Property to be the big winner from Budget super changes: Switzer's Paul Rickard

Property to be the big winner from Budget super changes: Switzer's Paul Rickard
Property to be the big winner from Budget super changes: Switzer's Paul Rickard

Switzer commentator Paul Rickard says Treasurer Scott Morrison was right when he said that the Tuesday budget is the biggest shake-up to super system in 10 years.

He said on Switzer Daily that middle income Australians will invest monies that would otherwise have made their way into the super system into the family home, investment property and farms.

Paul added that none income producing assets such as collectables (art, rare coins, stamps etc) might also get a boost.

He said Budget had gone one step further from the Perter Costello shake up 10 years ago by slashing what can be put into the system and reducing the tax benefits of keeping money in there.

"Super was never a vehicle for the rich.

"Tuesday night, super was an attractive proposition for the well-off.

"Now, super is really for middle income earners. And whenever tax incentives or disincentives change, behaviours change.

"The well-off or soon to be well-off will look at investments outside the super system, with property, including negatively geared property, an obvious beneficiary.

Another important change is that the transition to retirement pension has been effectively killed from 1 July 2017. The tax benefits are gone, which will come as a shock to many well-off and not-so well off over 55’ers.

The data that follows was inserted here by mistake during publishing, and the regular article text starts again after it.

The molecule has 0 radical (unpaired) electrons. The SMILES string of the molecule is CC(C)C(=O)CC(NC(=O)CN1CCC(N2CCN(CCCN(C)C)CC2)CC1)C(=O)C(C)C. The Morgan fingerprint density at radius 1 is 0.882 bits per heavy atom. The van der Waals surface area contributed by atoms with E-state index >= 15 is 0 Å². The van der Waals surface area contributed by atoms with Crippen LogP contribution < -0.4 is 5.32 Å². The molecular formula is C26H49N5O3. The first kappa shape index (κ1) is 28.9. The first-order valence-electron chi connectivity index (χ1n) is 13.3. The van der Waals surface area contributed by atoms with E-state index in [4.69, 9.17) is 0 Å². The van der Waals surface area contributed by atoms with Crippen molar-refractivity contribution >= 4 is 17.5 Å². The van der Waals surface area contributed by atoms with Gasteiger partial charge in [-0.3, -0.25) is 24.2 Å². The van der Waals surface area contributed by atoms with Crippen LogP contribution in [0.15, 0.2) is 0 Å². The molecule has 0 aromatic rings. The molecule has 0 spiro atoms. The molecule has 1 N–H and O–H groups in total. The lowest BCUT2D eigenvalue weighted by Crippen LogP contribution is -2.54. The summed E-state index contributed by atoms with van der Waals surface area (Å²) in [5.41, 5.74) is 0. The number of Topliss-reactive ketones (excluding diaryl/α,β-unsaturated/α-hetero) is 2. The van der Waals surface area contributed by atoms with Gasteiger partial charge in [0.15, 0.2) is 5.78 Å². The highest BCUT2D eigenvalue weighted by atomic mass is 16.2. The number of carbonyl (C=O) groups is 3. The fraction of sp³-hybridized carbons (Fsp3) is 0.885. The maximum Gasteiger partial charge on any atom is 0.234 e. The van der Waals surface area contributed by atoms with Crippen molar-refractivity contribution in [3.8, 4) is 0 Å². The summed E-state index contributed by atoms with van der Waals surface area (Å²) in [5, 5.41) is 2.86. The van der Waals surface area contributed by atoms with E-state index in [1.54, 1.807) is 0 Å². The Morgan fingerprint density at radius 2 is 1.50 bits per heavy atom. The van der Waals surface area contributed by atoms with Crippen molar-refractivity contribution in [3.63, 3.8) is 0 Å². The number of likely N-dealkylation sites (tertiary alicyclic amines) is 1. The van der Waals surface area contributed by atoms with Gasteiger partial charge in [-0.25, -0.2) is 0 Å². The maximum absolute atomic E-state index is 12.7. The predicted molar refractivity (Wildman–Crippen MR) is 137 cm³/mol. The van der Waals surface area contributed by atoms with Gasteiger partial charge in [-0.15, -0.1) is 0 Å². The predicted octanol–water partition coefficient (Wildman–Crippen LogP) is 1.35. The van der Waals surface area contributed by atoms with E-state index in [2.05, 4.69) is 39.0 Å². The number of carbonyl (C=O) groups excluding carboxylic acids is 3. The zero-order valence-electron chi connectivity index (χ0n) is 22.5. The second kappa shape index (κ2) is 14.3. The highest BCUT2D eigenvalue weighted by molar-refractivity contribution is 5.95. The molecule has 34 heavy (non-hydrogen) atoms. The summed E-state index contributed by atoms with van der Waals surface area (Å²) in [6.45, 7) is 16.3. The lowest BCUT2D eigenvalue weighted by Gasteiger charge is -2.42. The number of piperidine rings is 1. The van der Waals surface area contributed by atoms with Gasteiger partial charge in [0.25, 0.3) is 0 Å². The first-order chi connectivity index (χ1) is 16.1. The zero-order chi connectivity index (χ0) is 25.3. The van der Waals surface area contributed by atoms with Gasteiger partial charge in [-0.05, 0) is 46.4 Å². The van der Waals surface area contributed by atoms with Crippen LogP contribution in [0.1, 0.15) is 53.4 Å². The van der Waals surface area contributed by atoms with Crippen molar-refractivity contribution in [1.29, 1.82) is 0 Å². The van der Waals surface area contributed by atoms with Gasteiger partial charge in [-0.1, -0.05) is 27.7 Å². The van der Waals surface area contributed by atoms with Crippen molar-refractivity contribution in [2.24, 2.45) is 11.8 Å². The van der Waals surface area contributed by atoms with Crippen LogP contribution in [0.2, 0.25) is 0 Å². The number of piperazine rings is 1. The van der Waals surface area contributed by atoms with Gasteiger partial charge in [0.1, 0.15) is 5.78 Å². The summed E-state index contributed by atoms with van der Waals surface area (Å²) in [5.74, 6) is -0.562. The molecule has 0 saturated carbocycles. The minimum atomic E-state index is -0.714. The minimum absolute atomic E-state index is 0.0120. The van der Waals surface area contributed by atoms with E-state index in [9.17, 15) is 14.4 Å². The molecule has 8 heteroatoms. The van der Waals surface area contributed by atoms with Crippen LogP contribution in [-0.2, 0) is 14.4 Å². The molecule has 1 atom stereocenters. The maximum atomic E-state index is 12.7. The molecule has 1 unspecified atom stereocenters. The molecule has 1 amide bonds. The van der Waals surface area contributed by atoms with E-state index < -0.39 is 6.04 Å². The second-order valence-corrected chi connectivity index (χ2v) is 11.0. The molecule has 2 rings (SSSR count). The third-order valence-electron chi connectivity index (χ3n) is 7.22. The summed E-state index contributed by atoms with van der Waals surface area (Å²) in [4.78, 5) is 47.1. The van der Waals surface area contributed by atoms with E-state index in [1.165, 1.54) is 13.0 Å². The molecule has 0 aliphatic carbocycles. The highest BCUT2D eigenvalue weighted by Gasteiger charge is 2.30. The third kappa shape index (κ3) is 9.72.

Here is a summary of the changes he saw as bad.

Impacting all superannuants, the government has slashed the concessional contributions cap to just $25,000. 

The change doesn’t apply until 1 July 2017, so he adviser have the remainder of this financial year and next financial year to maximise your contributions.

An even more important change is the new lifetime limit on non-concessional (or after tax) contributions of $500,000.

"To apply from 7.30pm on budget night, this is the change that will have most impact on the well off.

"They simply won’t be able to get large sums into super, so they will look to invest and grow their wealth outside super, most directly into property."

"While the change is not retrospective (ie if someone has already accumulated more than $500,000 in non-concessional contributions they will be allowed to keep it in super), the measurement period will commence from 1 July 2007.

"That’s not a typo - the Government will look back 9 years to count your non-concessional contributions."

Rickard pointed out these changes require legislation by the Parliament.  

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